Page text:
The budget can swing that much because it represents a snapshot in time of the district’s financial health. Constantly fluctuating variables — such as fuel and water costs and the upcoming arbitration outcome — may change the budget scenario at any moment, Jones said.

“We’ve made our best guesses and estimated, but this is very tentative,” Jones said of the budget, adding he planned to have a better financial picture in May. “It’s still very early in the (budget) process.”

The School District’s general fund — which pays for day-to-day operations — is expected to be around $2.05 billion next fiscal year, which starts July 1. This represents a decrease of 1.7 percent, or $35.7 million, from the current year.

Even though state per-pupil funding allocation and the local school support tax revenues have risen, property tax revenues continue to be on the decline, Weiler said. Student enrollment and other local taxes are also on the decline, he added.

As a result, the School District is anticipating $7 million less in revenue next school year, Weiler said.

Total expenditures are expected to fall about $15.6 million next year, assuming $64 million in union concessions, he said. But in certain areas such as salaries and benefits and fuel and water costs, though, expenditures have risen, Weiler said.

Although the School District has shed about 850 positions since 2007, employee compensation has shot up by $240 million, or about 13 percent, in those five years, Weiler said.

Further, although the School District has reduced water consumption by 32 percent since 2000 by installing more than a million square feet of artificial turf, a recent Southern Nevada Water Authority rate increase of 40 percent has the School District allocating about $4 million more next year for water purchases, he said.

Skyrocketing gas prices in recent months, Weiler said, prompted the district to allocate an additional $4 million more to run buses next year, even though it has reduced bus mileage by nearly 2 million miles a year with bell-time consolidation and bus route changes.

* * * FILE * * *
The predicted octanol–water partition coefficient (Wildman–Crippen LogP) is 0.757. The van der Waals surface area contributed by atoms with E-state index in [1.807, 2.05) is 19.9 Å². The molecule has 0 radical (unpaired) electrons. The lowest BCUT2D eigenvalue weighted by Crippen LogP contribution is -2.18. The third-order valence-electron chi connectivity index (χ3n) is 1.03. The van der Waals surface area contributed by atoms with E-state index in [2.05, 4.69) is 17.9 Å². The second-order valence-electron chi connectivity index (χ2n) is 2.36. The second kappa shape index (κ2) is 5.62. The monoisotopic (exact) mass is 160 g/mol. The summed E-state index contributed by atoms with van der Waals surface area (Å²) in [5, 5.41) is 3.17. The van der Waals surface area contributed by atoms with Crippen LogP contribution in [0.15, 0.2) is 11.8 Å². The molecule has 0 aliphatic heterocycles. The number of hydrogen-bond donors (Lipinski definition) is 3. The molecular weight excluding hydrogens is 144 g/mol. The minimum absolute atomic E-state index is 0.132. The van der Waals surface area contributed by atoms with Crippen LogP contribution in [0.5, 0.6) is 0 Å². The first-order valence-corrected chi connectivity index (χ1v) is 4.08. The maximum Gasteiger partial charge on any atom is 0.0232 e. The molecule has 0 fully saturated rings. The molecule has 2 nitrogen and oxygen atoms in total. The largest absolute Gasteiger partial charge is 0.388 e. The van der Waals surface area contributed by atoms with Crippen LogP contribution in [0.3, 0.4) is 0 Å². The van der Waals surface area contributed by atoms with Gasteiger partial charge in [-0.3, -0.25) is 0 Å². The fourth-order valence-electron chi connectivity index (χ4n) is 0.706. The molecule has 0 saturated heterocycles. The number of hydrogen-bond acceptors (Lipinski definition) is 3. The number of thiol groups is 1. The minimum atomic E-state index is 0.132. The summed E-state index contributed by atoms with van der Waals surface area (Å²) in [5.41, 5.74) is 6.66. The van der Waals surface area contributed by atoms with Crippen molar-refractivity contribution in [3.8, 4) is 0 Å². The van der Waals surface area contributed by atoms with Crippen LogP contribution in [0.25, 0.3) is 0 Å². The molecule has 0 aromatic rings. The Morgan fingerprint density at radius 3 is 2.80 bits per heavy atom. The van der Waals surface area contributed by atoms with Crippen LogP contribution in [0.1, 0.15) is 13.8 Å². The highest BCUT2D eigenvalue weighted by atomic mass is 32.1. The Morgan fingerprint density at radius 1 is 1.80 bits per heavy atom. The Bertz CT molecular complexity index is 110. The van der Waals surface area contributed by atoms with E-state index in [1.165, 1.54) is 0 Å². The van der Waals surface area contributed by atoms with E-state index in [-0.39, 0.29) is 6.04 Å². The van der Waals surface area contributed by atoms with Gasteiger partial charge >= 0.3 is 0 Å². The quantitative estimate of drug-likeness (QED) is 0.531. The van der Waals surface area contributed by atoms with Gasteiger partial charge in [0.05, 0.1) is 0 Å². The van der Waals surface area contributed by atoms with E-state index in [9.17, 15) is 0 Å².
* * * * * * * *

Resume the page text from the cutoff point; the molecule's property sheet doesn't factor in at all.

All in all, the School District will carry over a $40 million ending fund balance next year. That represents a $20 million decrease from this year — and will fall below the School District’s 2 percent ending fund balance minimum.

The School Board approved lowering the minimum ending fund balance to 1 percent on Wednesday. However, because the School District has carried a 1 percent ending fund balance for the past three years, the district must notify the state Taxation Department of its reasons.

Governmental entities, including the School District, must carry over a certain percentage of their budgets in case of unforeseen circumstances. If an ending fund balance falls too low, it may trigger a state takeover of an entity’s fiscal operations, which almost occurred in North Las Vegas when the city fell dangerously close to its state-mandated 4 percent ending fund balance.

Weiler said he did not anticipate state interference. The state, he said, relies on a number of other fiscal indicators aside from the ending fund balance in its fiscal health checkup.

Still, School Board members expressed concern over the district’s small ending fund balance.

“We need to recognize this is poor fiscal practice to have an ending fund balance at 1 percent,” School Board member Carolyn Edwards said. “But I don’t see any other way.”

School Board member Erin Cranor said while carrying such a small savings for emergencies is concerning, budget cuts have forced the district to dip deep into its reserve to keep about 800 teachers in the classroom. It was a tough trade-off in this rough economy, she said.

“We’re trying our best to educate these kids in this economy,” she said. “Students first.”

The School District must submit its approved tentative budget to the Taxation Department by April 15.

The board is scheduled to receive the final budget on May 16. The deadline for the district to submit its approved budget to the Taxation Department is June 8.